With an objective of making lasting changes in inmates' behavior by igniting the love for God in their hearts, devotees from ISKCON Chandigarh visited the Central Jail of Chandigarh and Model Jail Ambala (Haryana).
Run for twenty years by the late Syamapriya Dasi, then relaunched in 2009 by current director Bhakti-lata Dasi, the U.S. branch of ISKCON Prison Ministry has been working hard to give hope to the most desperate.
10th May was the day of joy for the Hindu prisoners at Chittagong’s prison-house.
The material world is like a jail; here we eternal joyful souls are sentenced to life in temporary miserable bodies. What matters most in a prison is not how miserable it is, but how accessible the way out of it is.
Kirtan band Krishna Sambandha were invited to hold a Krishna conscious outreach program for inmates at the San Miguel women’s prison in Santiago, Chile on January 19th. The band plays concerts regularly all over Chile at prestigious theaters, cultural events and massive yoga retreats with audiences of 5,000 to 7,000 people. They also hold programs in hospitals, nursing homes, children’s homes, and of course prisons.
Prison inmates, who have hit rock bottom in their pursuit of material happiness and have plenty of time to think about their choices and the real purpose of life, are one of the most receptive and enthusiastic audiences to Krishna consciousness. Since relaunching in 2009 under director and full-time volunteer Bhakti-lata Dasi, the U.S. branch of ISKCON Prison Ministry has been reaching more and more of this audience throughout the country’s correctional system.
Vishvamitra Das (Vladimir Kritsky) joined the Krishna Consciousness movement in 1979. In the beginning of the 80's he was arrested for his faith and has spent six years in prison.
Bhakta Tim, a former inmate, was recently released from the Federal Correctional Institution in Rochester, Minnesota -- but not before planting over thirty Tulasis and establishing worship of the sacred plant there.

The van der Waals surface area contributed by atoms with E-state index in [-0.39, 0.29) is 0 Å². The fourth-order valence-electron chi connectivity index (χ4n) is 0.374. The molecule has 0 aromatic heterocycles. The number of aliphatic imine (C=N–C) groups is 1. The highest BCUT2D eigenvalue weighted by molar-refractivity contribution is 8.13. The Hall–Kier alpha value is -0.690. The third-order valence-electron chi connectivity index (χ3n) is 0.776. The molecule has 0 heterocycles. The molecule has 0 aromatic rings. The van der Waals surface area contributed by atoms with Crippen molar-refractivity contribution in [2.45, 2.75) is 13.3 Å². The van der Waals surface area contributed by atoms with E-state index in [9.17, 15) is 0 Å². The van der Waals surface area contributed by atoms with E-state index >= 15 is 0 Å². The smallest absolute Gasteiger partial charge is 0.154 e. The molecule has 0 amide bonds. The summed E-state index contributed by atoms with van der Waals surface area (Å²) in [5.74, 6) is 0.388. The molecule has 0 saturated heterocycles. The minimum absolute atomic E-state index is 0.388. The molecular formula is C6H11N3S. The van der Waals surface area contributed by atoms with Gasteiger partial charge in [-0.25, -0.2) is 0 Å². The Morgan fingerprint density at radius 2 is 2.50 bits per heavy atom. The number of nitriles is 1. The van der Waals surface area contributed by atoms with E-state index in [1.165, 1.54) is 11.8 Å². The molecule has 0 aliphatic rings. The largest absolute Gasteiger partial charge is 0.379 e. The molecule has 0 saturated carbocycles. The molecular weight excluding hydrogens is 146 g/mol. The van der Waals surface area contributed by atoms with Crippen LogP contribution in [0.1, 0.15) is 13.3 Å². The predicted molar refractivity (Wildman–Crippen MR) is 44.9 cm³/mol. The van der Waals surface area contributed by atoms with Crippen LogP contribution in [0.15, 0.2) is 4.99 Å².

"Here in my cell (what a fitting analogy for all the cages and traps I prepared for myself), I take you, Srila Prabhupada, as my father and my family, and as my “boss”, and as my friend, and as my authority."
With its high walls, gates, and rituals, the Bhopal central jail looks forbidding, almost medieval. However, inside is a world of routine and order. The inmates have earned the distinction not for being tough, but for being calm. In the prison’s main hall, some 150 men are led in the deep breathing yoga exercises.
International Society for Krishna Consciousness (ISKCON), Kharghar visited Taloja prisoners and explained the science of Krishna consciousness recently. The programme was organized to offer relief to all the inmates of the Taloja prison in the form of spiritual knowledge.
Does prison work? Is it tough on crime and its causes? Figures show that 60% of prisoners re-offend within two years of release. Prison, of course, is an excellent place to meet criminals and learn new tricks. The Vedas point out how our consciousness is quickly shaped by our association, which in prisons is hardly of the best kind.